Peak 6,850ft P500
Peak 3,385ft P300

Thu, Apr 22, 2021
Story Photos / Slideshow Maps: 1 2 GPX Profile


On the last of three days around Lake Isabella, I was back in the Piute Mtns for a couple of peaks south of the lake. I probably should have done these in the reverse order because Peak 3,385ft lies on private property in Bodfish and is open to view from many vantage points. It would have been better to do it in the early morning hours when the town was much quieter. I finished up the two peaks before noon, giving me plenty of time to get home before sunset.

Peak 6,850ft

This summit is located about a mile and half WSW of the HPS Heald Peak. It wasn't until I was driving in to the trailhead the previous evening that I realized my route to the peak was much the same as the HPS Route 1 for Heald that I had used 17yrs earlier. A motorcycle trail runs up the north ridge of Peak 6,850ft, making the first three miles a piece of cake. On that previous trip, our party struggled on the traverse across the north side of Peak 6,850ft, finding horrendous brush and no clipped trail. It seems Route 1 is rarely used and Route 2 (in conjuntion with Nicolls) is the usual route. It would have been similarly horrendous getting to Peak 6,850ft's summit from the trail if it had not been for the 2016 Erskine Fire that burned over the west and south sides of the peak.

I started the hike shortly before 6:30a, taking an hour and three quarters to cover the three miles on trail at a fairly relaxed pace. I enjoyed the cool temps in the early hours of what would become a warm day, and fine views that can be had from the trail. Though there were a few brushy sections along the trail, most of it was clear and open. Where the brush had been burnt off nearer the summit, a large amount of poodle dog bush has taken over, and it has become sizeable after five years. I have yet to get a rash from this bush, but if it's anything like poison oak, it simply takes repeated exposures for the body to become more and more sensitive to it. I did my best to avoid the stuff as I did the cross-country portion of the climb on the west side of the summit. At the top I found some large granite blocks, two of which were vying for highpoint. I climbed the northern block first, a narrow, class 4-ish thing that I mantled from its north side. I believe the southern block is higher, however, and a little easier, too, at class 3. By comparison, it was quite roomy and could hold a small party. The views overlooking the northern half of the Piute Mtns are quite good, though a bit washed out with today's haze. I was out of summit registers, so I wouldn't be able to leave one at this deserving summit.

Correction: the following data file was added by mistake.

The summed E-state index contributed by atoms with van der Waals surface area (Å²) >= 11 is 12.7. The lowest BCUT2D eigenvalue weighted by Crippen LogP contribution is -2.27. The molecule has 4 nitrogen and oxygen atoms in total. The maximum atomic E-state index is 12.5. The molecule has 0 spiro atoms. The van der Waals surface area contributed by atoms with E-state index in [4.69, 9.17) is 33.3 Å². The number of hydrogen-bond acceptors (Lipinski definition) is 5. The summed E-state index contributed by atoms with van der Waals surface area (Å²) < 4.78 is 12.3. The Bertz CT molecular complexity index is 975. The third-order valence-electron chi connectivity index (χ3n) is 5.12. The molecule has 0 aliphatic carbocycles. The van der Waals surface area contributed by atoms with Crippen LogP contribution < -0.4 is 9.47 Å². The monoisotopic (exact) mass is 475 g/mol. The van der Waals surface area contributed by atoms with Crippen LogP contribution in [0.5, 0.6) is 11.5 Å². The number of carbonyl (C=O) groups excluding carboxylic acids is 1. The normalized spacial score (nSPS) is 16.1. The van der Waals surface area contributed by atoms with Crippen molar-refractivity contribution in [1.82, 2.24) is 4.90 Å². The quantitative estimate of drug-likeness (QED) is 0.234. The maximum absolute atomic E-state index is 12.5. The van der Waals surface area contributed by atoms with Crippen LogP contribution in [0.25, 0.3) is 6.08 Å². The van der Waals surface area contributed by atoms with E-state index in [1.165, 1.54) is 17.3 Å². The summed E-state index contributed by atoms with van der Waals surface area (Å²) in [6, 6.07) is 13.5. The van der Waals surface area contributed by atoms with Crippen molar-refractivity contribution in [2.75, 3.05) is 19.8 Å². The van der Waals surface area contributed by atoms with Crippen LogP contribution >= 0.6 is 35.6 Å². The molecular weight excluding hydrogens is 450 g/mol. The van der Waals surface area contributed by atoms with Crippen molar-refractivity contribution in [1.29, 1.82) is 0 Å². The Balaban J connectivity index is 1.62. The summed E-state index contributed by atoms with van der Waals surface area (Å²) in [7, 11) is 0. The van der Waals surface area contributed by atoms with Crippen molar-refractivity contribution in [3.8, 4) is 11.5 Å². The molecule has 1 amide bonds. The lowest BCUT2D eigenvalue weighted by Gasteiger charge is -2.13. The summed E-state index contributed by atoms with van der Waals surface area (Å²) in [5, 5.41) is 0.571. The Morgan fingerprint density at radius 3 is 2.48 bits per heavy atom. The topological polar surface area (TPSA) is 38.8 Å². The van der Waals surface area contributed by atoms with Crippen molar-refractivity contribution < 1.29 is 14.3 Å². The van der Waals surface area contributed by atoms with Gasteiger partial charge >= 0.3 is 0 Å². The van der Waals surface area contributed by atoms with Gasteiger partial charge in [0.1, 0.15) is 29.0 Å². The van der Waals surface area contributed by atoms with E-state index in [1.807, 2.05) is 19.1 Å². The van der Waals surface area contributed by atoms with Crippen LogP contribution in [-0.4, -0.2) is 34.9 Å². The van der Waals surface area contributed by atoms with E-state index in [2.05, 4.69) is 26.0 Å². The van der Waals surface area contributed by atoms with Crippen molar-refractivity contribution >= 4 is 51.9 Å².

Peak 3,385ft

After returning to the Jeep, I drove back to Lake Isabella and then through Bodfish to find my way to the starting point for Peak 3,385ft. I had first tried to climb this summit on a previous trip via an easier route from the east, at the end of Laura Dr. There was a locked gate with No Trespassing signs, and neighbor homes around it. Much of this mountain is surrounded by homes at the base, making it difficult to find a place to start. The west side of the peak along Bodfish Canyon Rd near its junction with Lake Isabella Blvd has a dilapidated fence with several openings, no homes at the base. There are homes on the SW side of Bodfish Canyon Rd, and as luck would have it, the owner of one was sitting in a chair outside his garage right where I had planned to start. I ended up parking a few houses down the road from him and started up from another break in the fence that would have me out of his view until I had gained the ridge above. I could do little about the cars passing by on the road, and it seemed unusually busy. I half-expected to get called out almost before I had started, but thankfully no one shouted up at me, no cars stopped, no dogs barked. I climbed the steep, grassy slopes to the ridge and then followed that to the summit in about half an hour. There are some nice-looking oaks along the ridge, but mostly grass with very little brush. There were several fences encountered along the way, but these had numerous breaks as well, and it seems possible that no one is grazing cattle here anymore. In looking at the fire history, the summit burned in 2002, 2007 and 2017 - seems a regular occurrence around here. There are a few rocks serving as the highpoint and I took a few minutes to rest and take in the views. It was getting warm and probably a good thing I wasn't planning to hike more at these lower elevations the rest of the day. I returned along the same route I'd used for the ascent, all done just after 11:30a. Happy not to find an unfriendly note on the windshield, I wasted no time in leaving town...

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